Till 2009

I'm on vacation from now until the end of the year. I will continue posting in January 2009. Happy Holidays!

Holidays Card Inspiration 2008

I like the simple and artistic feel of these holiday cards. The ornate green and white card is from Invitation Consultants and the rest from Pear Tree Greetings. I especially like how the Pear Tree Greetings designers were creative with not-so-traditional holiday colors.

The Art of Laurel Burch

I recently noticed this beautiful notebook with art by Laurel Burch. Although you can't see it in this photo, there's also a Native American quote I love on the notebook: "The soul would have no rainbow if the eyes had no tears."

Laurel's site has more of her colorful and eclectic work. These two horse paintings are my favorites from her site.

My Work: Plant Molecular & Cellular Biology Logos

I'm in logo mode. I worked on these a while back and have another logo project in process. Now if only I had shorter center or program names to work with... The logo I'm working on now has 11 words in the name.

Flock notecards

These strikingly simple and beautifully illustrated notecards are by Eleanor Grosch and are available at chroniclebooks.com.

The Font Game

Test your typographical recognition skills with the rather difficult Font Game from ilovetypography.com. While you're there, browse around the typography deliciousness that is ilovetypography.com. I scored 31 out of 34 in the Font Game—it really is difficult.


While other san serifs can be cold and ultra-modern, Cosmos's gently shaped letters and active italics make it the "friendly san serif," at least in my book.

The Calling

I like the vintage tech look of this book cover. I especially like the simple and moody color scheme and detailed black and white patterns.


Remember spirographs? I used to love making them—it was one of my favorite toys as a kid. I stumbled into a neat tutorial on making spirographs that's different from just doing step and repeat in Illustrator. Here's my summary:

  1. Open a new document in Illustrator. Set your stroke color to black, point size to 0.5, and your fill color to none.
  2. Draw a shape (star, circle, spiral, rectangle, etc). While still holding down on the mouse button, hold down the ` key (it's right next to the 1 on a standard US keyboard).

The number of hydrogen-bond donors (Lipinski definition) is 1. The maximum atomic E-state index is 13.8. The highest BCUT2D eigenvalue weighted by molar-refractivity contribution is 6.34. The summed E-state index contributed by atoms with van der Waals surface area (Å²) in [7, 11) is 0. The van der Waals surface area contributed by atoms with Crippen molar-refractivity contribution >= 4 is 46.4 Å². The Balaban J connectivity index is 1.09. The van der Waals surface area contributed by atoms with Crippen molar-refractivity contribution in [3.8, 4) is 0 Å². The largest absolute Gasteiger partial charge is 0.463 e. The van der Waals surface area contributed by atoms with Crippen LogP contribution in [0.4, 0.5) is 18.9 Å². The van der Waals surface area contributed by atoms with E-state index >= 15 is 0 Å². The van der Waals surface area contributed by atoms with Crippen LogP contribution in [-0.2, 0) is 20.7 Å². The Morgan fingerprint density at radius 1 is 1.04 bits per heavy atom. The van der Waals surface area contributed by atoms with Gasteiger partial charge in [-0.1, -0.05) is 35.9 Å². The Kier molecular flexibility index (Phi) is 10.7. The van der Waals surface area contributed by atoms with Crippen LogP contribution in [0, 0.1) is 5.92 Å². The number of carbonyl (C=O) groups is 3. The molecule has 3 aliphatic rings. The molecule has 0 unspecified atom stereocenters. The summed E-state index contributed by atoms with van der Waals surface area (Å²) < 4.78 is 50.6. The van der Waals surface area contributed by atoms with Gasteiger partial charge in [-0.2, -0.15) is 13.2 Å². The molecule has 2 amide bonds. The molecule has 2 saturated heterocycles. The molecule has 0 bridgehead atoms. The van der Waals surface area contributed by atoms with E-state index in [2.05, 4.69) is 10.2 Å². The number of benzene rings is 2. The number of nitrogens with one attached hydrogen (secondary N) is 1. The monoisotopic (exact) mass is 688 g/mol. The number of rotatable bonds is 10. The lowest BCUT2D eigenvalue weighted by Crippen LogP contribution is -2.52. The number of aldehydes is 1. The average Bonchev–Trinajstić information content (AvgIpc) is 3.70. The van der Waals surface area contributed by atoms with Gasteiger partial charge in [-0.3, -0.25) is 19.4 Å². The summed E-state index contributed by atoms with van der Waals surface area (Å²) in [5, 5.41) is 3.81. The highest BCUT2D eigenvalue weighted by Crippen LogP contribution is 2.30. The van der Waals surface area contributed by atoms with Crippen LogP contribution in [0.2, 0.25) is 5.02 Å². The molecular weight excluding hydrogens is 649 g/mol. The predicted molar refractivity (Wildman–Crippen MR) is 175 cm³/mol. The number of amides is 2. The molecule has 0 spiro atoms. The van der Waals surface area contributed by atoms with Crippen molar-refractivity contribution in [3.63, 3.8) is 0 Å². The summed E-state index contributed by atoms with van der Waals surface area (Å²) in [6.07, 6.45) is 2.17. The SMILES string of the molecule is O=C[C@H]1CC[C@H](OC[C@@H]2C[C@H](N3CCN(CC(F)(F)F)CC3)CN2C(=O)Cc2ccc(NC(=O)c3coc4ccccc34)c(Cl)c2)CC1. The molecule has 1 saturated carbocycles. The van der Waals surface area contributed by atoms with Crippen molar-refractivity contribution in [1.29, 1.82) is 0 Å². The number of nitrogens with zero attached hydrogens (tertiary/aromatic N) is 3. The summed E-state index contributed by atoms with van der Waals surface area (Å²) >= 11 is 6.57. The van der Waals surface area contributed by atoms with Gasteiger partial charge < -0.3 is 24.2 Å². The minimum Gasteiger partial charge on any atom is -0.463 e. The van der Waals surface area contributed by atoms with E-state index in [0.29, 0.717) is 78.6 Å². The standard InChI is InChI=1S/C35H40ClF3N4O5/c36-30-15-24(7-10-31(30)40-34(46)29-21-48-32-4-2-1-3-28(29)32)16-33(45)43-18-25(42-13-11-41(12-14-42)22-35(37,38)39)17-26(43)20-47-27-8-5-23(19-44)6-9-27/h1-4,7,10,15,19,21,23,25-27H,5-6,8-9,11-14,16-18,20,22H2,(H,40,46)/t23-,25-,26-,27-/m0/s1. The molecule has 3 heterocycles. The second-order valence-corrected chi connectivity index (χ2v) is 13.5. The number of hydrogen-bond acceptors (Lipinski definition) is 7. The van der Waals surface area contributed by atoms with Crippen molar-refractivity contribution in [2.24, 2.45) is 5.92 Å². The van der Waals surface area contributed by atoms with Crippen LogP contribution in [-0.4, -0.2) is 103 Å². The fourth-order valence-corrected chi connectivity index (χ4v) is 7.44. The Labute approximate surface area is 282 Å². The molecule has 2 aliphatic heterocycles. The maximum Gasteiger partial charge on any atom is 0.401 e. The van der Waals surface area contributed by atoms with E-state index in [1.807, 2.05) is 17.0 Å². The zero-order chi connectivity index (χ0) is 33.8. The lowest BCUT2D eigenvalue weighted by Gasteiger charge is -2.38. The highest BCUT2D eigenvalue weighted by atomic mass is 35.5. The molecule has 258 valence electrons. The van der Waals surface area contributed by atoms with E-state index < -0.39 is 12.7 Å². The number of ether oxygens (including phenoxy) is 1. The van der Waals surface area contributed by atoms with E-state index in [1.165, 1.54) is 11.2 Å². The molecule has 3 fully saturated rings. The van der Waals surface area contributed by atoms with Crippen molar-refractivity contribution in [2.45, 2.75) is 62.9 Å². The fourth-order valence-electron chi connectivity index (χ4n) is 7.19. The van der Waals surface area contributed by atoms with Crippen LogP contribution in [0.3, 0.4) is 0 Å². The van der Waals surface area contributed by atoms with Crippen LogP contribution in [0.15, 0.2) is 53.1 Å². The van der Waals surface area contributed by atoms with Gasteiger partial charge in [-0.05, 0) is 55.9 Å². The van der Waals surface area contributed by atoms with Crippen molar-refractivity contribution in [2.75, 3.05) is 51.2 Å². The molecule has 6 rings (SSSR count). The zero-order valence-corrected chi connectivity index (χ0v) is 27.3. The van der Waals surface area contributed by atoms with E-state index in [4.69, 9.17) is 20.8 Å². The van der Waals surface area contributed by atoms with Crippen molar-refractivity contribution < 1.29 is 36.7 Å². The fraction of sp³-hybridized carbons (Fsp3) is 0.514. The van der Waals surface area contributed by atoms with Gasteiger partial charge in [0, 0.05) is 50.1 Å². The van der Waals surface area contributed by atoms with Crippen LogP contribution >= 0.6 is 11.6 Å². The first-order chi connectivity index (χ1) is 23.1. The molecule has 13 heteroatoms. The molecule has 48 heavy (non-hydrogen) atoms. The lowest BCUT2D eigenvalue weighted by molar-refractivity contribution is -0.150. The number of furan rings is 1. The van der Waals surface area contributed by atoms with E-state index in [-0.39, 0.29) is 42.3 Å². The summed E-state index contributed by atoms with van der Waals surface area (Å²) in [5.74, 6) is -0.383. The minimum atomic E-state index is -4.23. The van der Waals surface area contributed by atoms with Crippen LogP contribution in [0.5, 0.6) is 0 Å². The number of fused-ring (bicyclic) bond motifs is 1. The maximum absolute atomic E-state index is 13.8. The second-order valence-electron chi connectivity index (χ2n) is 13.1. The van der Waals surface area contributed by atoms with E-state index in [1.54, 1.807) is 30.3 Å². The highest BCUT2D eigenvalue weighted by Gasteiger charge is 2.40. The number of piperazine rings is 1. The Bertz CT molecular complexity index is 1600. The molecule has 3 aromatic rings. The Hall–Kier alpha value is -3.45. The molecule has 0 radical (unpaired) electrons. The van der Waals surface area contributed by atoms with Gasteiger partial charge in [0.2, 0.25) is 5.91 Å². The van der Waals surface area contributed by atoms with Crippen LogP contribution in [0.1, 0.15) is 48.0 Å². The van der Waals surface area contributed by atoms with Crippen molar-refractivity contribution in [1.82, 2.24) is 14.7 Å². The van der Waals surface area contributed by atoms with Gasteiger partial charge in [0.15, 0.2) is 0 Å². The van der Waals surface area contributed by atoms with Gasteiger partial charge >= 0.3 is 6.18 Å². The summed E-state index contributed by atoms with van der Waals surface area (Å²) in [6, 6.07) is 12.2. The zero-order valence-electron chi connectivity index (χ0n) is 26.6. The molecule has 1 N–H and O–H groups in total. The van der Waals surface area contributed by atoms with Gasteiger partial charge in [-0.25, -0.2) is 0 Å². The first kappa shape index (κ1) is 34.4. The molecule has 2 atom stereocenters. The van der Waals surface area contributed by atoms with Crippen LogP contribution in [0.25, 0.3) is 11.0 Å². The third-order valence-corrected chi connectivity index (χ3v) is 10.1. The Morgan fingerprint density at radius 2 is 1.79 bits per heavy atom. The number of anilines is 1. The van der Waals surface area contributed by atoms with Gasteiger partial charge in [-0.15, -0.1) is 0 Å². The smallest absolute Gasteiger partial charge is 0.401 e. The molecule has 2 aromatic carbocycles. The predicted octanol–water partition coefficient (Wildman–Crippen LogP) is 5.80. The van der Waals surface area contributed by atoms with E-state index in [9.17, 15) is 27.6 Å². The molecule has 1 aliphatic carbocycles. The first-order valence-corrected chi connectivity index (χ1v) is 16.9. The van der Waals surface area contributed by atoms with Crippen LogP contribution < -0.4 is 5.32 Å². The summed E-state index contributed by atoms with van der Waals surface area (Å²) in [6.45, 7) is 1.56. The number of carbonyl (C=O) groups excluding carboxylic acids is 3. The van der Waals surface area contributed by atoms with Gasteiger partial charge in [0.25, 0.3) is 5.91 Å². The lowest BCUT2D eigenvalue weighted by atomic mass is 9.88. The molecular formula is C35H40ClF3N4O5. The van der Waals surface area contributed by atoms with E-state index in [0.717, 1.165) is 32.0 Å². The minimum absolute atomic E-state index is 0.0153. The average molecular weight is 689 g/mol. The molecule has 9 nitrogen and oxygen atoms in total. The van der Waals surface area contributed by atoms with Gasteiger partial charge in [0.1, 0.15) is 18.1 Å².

3. Now, move your mouse around—play with zooming out, zooming in, moving it in circles, etc. The direction and speed you move the mouse determines the size of the copied shape and space between the copies. Faster = further apart. Have fun!

Mulberry Tree

My favorite Van Gogh painting is this one, Mulberry Tree, painted in 1889 at an asylum in Saint-Rémy. I love the energy and corkscrew curls of the branches.

Christmas Ice Skating

This simple ice skating scene is adorable. I love the colors and the simple stick people. It's one of Smashing Magazine's desktop wallpapers for December and is designed by VladStudio.

Distressed Grunge Effect

Here's how to create grunge or distressed look for your text or image. This technique has you create the distressed texture in Photoshop and then jumps to Illustrator. Skip ahead to step 5 if you already have a distressed texture that's vector.

  1. In Photoshop, create a 5 x 5 in. grayscale document in Photoshop. Make sure the background is white. 
  2. On the same layer and with black as your foreground color, use grunge brushes or Photoshop effects to create a distressed texture. 
  3. Apply Image > Adjustments > Levels and pull the black and white sliders towards the middle to get a black and white image with very few shades of gray. Save your image.
  4. In a blank Illustrator document, place the Photoshop grunge file. Choose Object > Live Trace > Tracing Options. Choose Black and White Logo, check Preview and adjust the Path Fitting and Corner Angle as necessary. Make sure Ignore White is checked and click Trace. Click the Expand button.
  5. Group (Cmd-G) your vector texture and copy it to the clipboard. Open your clean artwork, making sure it's a different color than the vector texture. Paste the vector texture.
  6. For Sample 1 (top left), make the texture white and reduce the opacity to 40%.
  7. For Sample 2 (top right), select both the clean artwork and the vector texture. Click on Divide in the Pathfinder.
  8. Using the group selection tool, click on a piece of your vector texture and choose Select > Same > Fill Color. Press Delete. Repeat this action for the little pieces left (usually there are blank pieces left with a fill of none, stroke of none). This cleans up your artwork so you have a truly one color piece of artwork, necessary for one color T-shirt printing.